freestyle breathing technique
Developing a good breathing technique is perhaps the biggest challenge for beginner and intermediate swimmers. Problems with breathing can easily knock on into other parts of the stroke. For instance, breathing can cause scissor kicks, poor body position, cross-overs and lop sided strokes.
Many swimmers have a problem with their stroke that is related to their breathing technique without realising that their breathing is the cause of the problem.
Below we're going to take a quick look at good breathing technique and common problems. We'll also give you 7 tips to improve your breathing, try them even if you don't think you have a breathing problem - you may be surprised!
tip 1. focus on your exhalation not your inhalation
The most common problem swimmers have with their breathing is not exhaling under the water. If you exhale under the water between breaths you only have to inhale when you go to breathe. This makes things much easier. It also relaxes you and helps greatly with bilateral breathing. This is so important and can make a massive difference to your swimming. We're hot on this - check out our key article on exhalation: You Know Your Problem, You Keep It All In!
tip 2. when you're not breathing, keep your head still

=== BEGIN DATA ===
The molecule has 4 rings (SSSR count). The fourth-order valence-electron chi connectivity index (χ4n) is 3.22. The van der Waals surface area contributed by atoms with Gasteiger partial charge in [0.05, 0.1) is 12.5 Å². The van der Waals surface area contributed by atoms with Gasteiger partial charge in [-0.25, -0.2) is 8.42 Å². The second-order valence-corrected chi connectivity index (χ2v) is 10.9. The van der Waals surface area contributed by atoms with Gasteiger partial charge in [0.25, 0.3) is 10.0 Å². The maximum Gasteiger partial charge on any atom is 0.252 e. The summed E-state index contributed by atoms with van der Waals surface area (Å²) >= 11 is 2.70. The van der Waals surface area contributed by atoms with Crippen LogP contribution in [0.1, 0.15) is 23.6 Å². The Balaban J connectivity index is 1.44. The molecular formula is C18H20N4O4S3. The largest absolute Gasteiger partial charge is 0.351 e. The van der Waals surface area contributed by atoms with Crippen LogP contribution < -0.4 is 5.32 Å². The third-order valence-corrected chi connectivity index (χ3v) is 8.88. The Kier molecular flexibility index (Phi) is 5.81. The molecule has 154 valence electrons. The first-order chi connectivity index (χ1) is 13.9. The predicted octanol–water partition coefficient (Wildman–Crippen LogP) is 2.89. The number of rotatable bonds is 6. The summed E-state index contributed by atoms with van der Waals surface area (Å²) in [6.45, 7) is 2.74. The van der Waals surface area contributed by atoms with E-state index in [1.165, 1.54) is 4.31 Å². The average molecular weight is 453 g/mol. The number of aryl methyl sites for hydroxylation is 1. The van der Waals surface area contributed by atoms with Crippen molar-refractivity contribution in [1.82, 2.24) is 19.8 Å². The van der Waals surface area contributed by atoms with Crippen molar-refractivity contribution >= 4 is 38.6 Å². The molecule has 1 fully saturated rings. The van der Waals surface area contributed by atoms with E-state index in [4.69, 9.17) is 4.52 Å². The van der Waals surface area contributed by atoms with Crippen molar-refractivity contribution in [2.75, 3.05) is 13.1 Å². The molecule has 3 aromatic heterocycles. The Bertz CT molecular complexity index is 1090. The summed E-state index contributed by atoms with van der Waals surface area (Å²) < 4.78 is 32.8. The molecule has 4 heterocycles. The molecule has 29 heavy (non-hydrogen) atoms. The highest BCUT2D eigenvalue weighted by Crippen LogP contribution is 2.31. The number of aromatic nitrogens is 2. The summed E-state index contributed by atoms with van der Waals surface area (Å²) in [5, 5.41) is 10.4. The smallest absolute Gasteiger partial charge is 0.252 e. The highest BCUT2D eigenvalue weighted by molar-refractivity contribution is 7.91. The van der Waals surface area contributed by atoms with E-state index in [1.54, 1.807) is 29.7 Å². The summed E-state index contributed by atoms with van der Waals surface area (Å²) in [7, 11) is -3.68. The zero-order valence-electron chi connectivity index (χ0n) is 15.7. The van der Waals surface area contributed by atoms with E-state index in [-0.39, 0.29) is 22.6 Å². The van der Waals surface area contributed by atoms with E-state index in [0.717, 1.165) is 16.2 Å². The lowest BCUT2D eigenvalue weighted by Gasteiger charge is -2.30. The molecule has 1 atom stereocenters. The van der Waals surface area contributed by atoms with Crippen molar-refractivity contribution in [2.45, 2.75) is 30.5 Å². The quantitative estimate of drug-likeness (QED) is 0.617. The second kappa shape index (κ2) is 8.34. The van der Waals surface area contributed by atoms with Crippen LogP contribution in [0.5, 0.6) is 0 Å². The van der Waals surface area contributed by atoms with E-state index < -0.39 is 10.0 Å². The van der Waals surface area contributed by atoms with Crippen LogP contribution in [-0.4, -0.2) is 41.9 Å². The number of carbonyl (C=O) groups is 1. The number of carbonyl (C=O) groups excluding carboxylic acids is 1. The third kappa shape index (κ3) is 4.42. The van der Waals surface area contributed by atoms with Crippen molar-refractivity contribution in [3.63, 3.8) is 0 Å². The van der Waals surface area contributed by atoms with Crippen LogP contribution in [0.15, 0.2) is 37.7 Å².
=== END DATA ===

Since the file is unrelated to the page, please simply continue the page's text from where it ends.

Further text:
In between breaths, hold your head still in one position. Don't roll it around as your body rotates - this will make you dizzy and will really hurt your co-ordination! Mr Smooth Stationary Head Keep your head stationary when not breathing, just like our animated swimmer Mr Smooth. If you've think you roll your head, concentrate on looking at one point on the bottom of the pool. Only turn your head to breathe. This will feel a little strange at first but should quickly start to feel much nicer. You'll find you feel much more coordinated with the rest of your stroke too. If you're struggling to co-ordinate holding your head still - try this visualisation. Imagine a half-full glass of champagne is sitting on the top of your head and you've got to keep it very still or it'll spill! Sometimes thinking of it like that can do the trick. You can practise at the shallow end or on dry land by bending forwards at the waist and performing pretend strokes while holding your head still.
tip 3. breathe into the trough - your bow wave is your friend
When you move through water you create a 'bow wave' with your head and body, just like a boat does. The shape of the bow wave means the water level drops along the side of the swimmer's face. Breathe into the trough or 'pocket'. This creates a trough either side of your head and body that is beneath the surface level of the pool - so there's air lower than you might expect there to be. Breathe into this trough and you don't have to lift your head to inhale. Sometimes swimmers call this 'breathing into the pocket' as it feels like there's a pocket of air there by your head. You don't have to swim fast to create a bow wave, even swimming slowly creates a decent pocket for you to breathe into. Many swimmers don't realise the bow wave is there and try and lift or over-rotate their head to take a breath. That's a big mistake, as we'll explain in
tip 4. tip 4. don't lift your head